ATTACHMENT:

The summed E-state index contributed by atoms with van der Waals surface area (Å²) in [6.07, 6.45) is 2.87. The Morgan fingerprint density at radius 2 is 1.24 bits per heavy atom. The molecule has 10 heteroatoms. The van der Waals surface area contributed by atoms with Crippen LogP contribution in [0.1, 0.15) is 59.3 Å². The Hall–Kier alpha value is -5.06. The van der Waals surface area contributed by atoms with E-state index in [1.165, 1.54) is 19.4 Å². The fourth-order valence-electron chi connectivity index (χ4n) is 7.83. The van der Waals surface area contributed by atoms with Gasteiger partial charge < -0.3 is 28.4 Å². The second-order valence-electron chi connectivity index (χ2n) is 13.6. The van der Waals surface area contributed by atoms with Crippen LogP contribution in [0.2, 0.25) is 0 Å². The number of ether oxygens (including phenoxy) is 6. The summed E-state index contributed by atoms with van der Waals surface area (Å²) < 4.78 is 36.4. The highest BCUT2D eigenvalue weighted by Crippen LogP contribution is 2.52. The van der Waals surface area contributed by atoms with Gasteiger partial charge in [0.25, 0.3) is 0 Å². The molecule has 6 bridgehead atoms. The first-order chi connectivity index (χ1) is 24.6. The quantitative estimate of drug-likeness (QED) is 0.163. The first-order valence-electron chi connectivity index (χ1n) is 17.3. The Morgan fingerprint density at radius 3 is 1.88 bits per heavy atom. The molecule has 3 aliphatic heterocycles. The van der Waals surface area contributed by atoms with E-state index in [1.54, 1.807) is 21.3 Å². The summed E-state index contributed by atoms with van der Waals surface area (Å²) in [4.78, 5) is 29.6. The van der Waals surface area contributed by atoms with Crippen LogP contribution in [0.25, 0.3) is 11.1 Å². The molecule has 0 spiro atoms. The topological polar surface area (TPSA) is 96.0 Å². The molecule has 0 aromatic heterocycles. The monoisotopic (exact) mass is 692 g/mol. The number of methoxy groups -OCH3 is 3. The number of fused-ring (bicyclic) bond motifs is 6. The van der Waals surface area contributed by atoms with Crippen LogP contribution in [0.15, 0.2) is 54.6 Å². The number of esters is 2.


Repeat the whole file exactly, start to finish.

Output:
The summed E-state index contributed by atoms with van der Waals surface area (Å²) in [6.07, 6.45) is 2.87. The Morgan fingerprint density at radius 2 is 1.24 bits per heavy atom. The molecule has 10 heteroatoms. The van der Waals surface area contributed by atoms with Crippen LogP contribution in [0.1, 0.15) is 59.3 Å². The Hall–Kier alpha value is -5.06. The van der Waals surface area contributed by atoms with E-state index in [1.165, 1.54) is 19.4 Å². The fourth-order valence-electron chi connectivity index (χ4n) is 7.83. The van der Waals surface area contributed by atoms with Gasteiger partial charge < -0.3 is 28.4 Å². The second-order valence-electron chi connectivity index (χ2n) is 13.6. The van der Waals surface area contributed by atoms with Crippen LogP contribution in [0.2, 0.25) is 0 Å². The number of ether oxygens (including phenoxy) is 6. The summed E-state index contributed by atoms with van der Waals surface area (Å²) < 4.78 is 36.4. The highest BCUT2D eigenvalue weighted by Crippen LogP contribution is 2.52. The van der Waals surface area contributed by atoms with Gasteiger partial charge in [0.25, 0.3) is 0 Å². The molecule has 6 bridgehead atoms. The first-order chi connectivity index (χ1) is 24.6. The quantitative estimate of drug-likeness (QED) is 0.163. The first-order valence-electron chi connectivity index (χ1n) is 17.3. The Morgan fingerprint density at radius 3 is 1.88 bits per heavy atom. The molecule has 3 aliphatic heterocycles. The van der Waals surface area contributed by atoms with E-state index in [1.54, 1.807) is 21.3 Å². The summed E-state index contributed by atoms with van der Waals surface area (Å²) in [4.78, 5) is 29.6. The van der Waals surface area contributed by atoms with Crippen LogP contribution in [0.25, 0.3) is 11.1 Å². The molecule has 0 spiro atoms. The topological polar surface area (TPSA) is 96.0 Å². The molecule has 0 aromatic heterocycles. The monoisotopic (exact) mass is 692 g/mol. The number of methoxy groups -OCH3 is 3. The number of fused-ring (bicyclic) bond motifs is 6. The van der Waals surface area contributed by atoms with Crippen LogP contribution in [0.15, 0.2) is 54.6 Å². The number of esters is 2.